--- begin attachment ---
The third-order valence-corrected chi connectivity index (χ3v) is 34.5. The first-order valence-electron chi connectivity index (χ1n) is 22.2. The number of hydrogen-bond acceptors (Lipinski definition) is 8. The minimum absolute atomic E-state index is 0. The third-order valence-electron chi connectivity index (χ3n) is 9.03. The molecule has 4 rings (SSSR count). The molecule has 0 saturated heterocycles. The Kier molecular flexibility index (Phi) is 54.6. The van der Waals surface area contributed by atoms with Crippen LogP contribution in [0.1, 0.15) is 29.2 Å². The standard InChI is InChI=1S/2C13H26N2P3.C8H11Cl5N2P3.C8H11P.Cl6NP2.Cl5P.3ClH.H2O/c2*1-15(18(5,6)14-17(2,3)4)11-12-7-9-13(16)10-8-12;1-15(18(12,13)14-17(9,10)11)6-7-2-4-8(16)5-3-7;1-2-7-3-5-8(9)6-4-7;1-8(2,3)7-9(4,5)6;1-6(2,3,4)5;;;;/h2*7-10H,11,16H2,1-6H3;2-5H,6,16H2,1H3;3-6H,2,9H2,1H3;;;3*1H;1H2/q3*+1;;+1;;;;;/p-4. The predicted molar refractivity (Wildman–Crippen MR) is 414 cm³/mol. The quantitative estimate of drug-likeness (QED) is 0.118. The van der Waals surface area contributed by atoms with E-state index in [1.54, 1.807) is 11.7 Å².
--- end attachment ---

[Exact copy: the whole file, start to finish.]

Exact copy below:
The third-order valence-corrected chi connectivity index (χ3v) is 34.5. The first-order valence-electron chi connectivity index (χ1n) is 22.2. The number of hydrogen-bond acceptors (Lipinski definition) is 8. The minimum absolute atomic E-state index is 0. The third-order valence-electron chi connectivity index (χ3n) is 9.03. The molecule has 4 rings (SSSR count). The molecule has 0 saturated heterocycles. The Kier molecular flexibility index (Phi) is 54.6. The van der Waals surface area contributed by atoms with Crippen LogP contribution in [0.1, 0.15) is 29.2 Å². The standard InChI is InChI=1S/2C13H26N2P3.C8H11Cl5N2P3.C8H11P.Cl6NP2.Cl5P.3ClH.H2O/c2*1-15(18(5,6)14-17(2,3)4)11-12-7-9-13(16)10-8-12;1-15(18(12,13)14-17(9,10)11)6-7-2-4-8(16)5-3-7;1-2-7-3-5-8(9)6-4-7;1-8(2,3)7-9(4,5)6;1-6(2,3,4)5;;;;/h2*7-10H,11,16H2,1-6H3;2-5H,6,16H2,1H3;3-6H,2,9H2,1H3;;;3*1H;1H2/q3*+1;;+1;;;;;/p-4. The predicted molar refractivity (Wildman–Crippen MR) is 414 cm³/mol. The quantitative estimate of drug-likeness (QED) is 0.118. The van der Waals surface area contributed by atoms with E-state index in [1.54, 1.807) is 11.7 Å².